Many small wrong decisions make for a bad Balkan soup
Back in the early 1990’s I studied Russian and East European history and politics under Kristian Gerner at Lund University. A map in one of his books branded the Balkans as “Third World Europe”. Then I might have thought Gerner judgmental, now I know he was dead right. What is wrong with the Balkans? Why this chronic under-performance and inability to build strong states and economies? These are questions that have puzzled non-Balkan people for generations. For the Balkan people however, it is painfully obvious. Generations have lived their lives complaining about the negative consequences of too much nepotism and corruption. Yet, in line with a high degree of fatalism, for which the Balkan mentality is famous, all segments of society show little or no signs of knowing how to break with old, Ottoman ways of life.
Corruption as a way of life
In fact, living in the Balkans you get the feeling that people have come to regard blatant corruption as a way of life. A local politician who does not set out to fill his/her own pockets when in office is regarded as odd among his countrymen. Why? Because, deep inside, most people would do the same. It is one of those small personal decisions we are asked to make in our professional lives. The answer helps explain why the Balkans is Third World Europe, and it will remain so until a larger proportion of its citizens starts to making the “right” decision. In Bulgaria they will tell you that if you want to know a person’s true character, give him/her power! As with everything else in the Balkans, history offers some clarity (or more confusion). In Ottoman times an incoming public official would pay a set sum to the Sultan for the right to collect taxes in a region. Well installed in his new position, the public official’s only mission was to extract as much financial resources out of the local population, to cover his initial investment (payment to Sultan) before somebody else offered the Sultan a higher sum. Today, Balkan politicians far too often see it as their divine right to misuse power for their own gain. So the approach to public service as not changed much during the last 600 years in the Balkans.
Beyond the politics
But let’s leave the obvious abuse of power by Balkan’s current political leaders aside for a moment. We hear about their flaws and incompetence every day. It’s never-ending fodder for the media. Let’s instead look a little deeper into the Balkan mentality, move beyond socio-economic analysis and look at the individual’s choices. It’s the choices and decisions we make in our daily lives that in the end makes up society and makes the difference between societies around the World. The Balkan way of life is simply a collection of not so well thought through choices and decisions, i.e. bad decisions, which may benefit the individual at the moment but be detrimental to society and the economy, both now and in the future. It is these every day bad decisions that makes it impossible for the Balkans to ever catch up with the quality of life produced in Northern Europe. Let me give you some anecdotal examples. In the Balkans employees are, in the large majority of cases, hired based on “who” they know, not “what” they know. This automatically takes education and strive for new knowledge and technology out of the equation. This is not a good start if you want to move from a small scale farming to information technology driven economy. One striking negative consequence of this approach to human resource recruitment is low productivity in the private sector and no productivity in the public sector. While the Monday version of a newspaper in Germany is very thin, since nobody has time to read it before dashing off to work, in the Balkans the Monday edition is thick, as reading newspapers at work appears to be a constitutional right for public servants. Why should I bother to work if I am in this position because of “who” I know? The “who” will always protect me!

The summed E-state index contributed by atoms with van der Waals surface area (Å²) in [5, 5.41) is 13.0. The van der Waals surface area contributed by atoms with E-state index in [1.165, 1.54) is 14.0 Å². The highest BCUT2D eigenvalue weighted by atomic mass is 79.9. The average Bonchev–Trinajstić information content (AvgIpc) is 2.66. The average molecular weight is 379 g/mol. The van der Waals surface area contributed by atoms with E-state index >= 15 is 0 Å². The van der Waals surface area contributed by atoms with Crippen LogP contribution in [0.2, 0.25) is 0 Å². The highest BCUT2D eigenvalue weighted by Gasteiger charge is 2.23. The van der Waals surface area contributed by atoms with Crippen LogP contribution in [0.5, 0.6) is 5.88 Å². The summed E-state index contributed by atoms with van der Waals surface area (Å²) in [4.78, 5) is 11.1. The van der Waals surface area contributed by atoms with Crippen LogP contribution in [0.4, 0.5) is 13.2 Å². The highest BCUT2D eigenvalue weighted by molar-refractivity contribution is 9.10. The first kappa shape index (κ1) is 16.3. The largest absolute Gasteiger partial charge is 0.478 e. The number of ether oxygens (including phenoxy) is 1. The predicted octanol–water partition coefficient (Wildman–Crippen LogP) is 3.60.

Monopoly before Competition!
The private sector in the Balkans suffer under an over-regulated and over-staffed state bureaucracy. The under-stimulated public administration spend all their creativity and free time on causing trouble for the entrepreneurs, problems which they themselves then turn around and offer to solve, for a penny or two. But who really cares about the “privatniks” anyway. They are only their to pay their taxes, most politicians would answer. Can you imagine a politician in Washington or Stockholm displaying such disrespect for those that generate the income of the state and citizens? Of course not, but in the Balkans, in this horrible mix of Ottomanism, Communism and Maffiaism, competition among equals is not well received by the men in power. Why do people in the Balkans prefer monopolies to competition? Another choice and another wrong decision. Competition is hard work, while monopolism is hoping that you “know” the right people who can misuse the system, not pay customs duty, bribe the tax man, to your immediate advantage. Of course, we all know (or most of us, I hope) that what they are doing is only stealing from themselves and their children (the future). Without a proper tax base, there can be no development-for-all, only for the few (what is the definition of a Banana republic?) no matter if we are relying on EU membership or international donor organisations for support.